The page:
It is the only slice of cake that you would not buy to eat.
That is because this is a piece of cake that belongs to the Royal Wedding of the Duke and Duchess of Cambridge, celebrated by the nation and the world on 29 April 2011.
The iconic piece of dessert is set to go under the hammer (a metaphoric hammer, thankfully) as part of the Printed Books and Manuscripts auction at Chiswick Auction on 27 September. It is expected to fetch anything between £800-£1200.
The iconic souvenir is part of a very complicated fruit cake, baked especially for the occasion by cake-maker Fiona Cairns.
Inspired by the Duchess’s creative ideas, the cake was covered in white fondant and decorated with 900 delicate sugar-paste flowers. The penultimate tier and the top cake feature the four flowers of the home nations: English rose, Scottish thistle, Welsh daffodil and Irish shamrock.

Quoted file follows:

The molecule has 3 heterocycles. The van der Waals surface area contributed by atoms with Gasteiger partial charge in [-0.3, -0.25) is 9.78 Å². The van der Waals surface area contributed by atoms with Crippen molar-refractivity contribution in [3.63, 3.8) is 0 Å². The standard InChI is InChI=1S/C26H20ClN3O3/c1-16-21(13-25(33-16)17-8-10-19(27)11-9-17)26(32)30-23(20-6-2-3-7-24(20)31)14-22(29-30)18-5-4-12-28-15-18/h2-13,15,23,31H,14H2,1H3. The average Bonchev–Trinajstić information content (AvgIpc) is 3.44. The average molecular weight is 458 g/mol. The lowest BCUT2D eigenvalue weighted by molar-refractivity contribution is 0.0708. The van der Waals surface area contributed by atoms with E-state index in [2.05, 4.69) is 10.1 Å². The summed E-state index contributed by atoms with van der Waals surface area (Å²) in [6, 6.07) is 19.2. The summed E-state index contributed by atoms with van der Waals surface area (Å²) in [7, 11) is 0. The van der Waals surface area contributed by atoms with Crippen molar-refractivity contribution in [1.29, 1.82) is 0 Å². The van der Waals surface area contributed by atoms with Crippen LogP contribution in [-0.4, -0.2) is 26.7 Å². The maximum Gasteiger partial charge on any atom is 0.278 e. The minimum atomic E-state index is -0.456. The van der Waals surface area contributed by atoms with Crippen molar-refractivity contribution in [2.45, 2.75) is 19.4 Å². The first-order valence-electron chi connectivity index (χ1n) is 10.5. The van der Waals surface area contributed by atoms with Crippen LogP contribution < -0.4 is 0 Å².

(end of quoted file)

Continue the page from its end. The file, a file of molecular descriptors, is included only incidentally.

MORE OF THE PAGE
Baked with a secret recipe, the cakemaker had revealed at the time some of the ingredients used, which included dried fruits, cherries, grated oranges and lemon and French brandy.
The royal cake had a nod to its venue, the Buckingham Palace Picture Gallery.
Speaking ahead of the royal wedding, Ms Cairns explained how the design of the cake was inspired by the architecture of the room.
She said, “The picture gallery has high ceilings and is an imposing room, so I wanted the cake to have presence but not to be imposing, and I think it worked.
“We reflected some of the architectural details in the room, so the garlands on the walls were reproduced loosely on the fourth tier – we’ve used roses, acorns, ivy leaves, apple blossom and bridal rose.”
The winning bidder will be presented with the cake with its specially commissioned cream and gilt commemorative tin. Also included is a printed card that reads, “With best wishes from TRH The Prince of Wales and The Duchess of Cornwall in celebration of the wedding of TRH The Duke and Duchess of Cambridge.”
This is not the royal piece of cake to be auctioned. In 2014, a similar portion sold for $7500.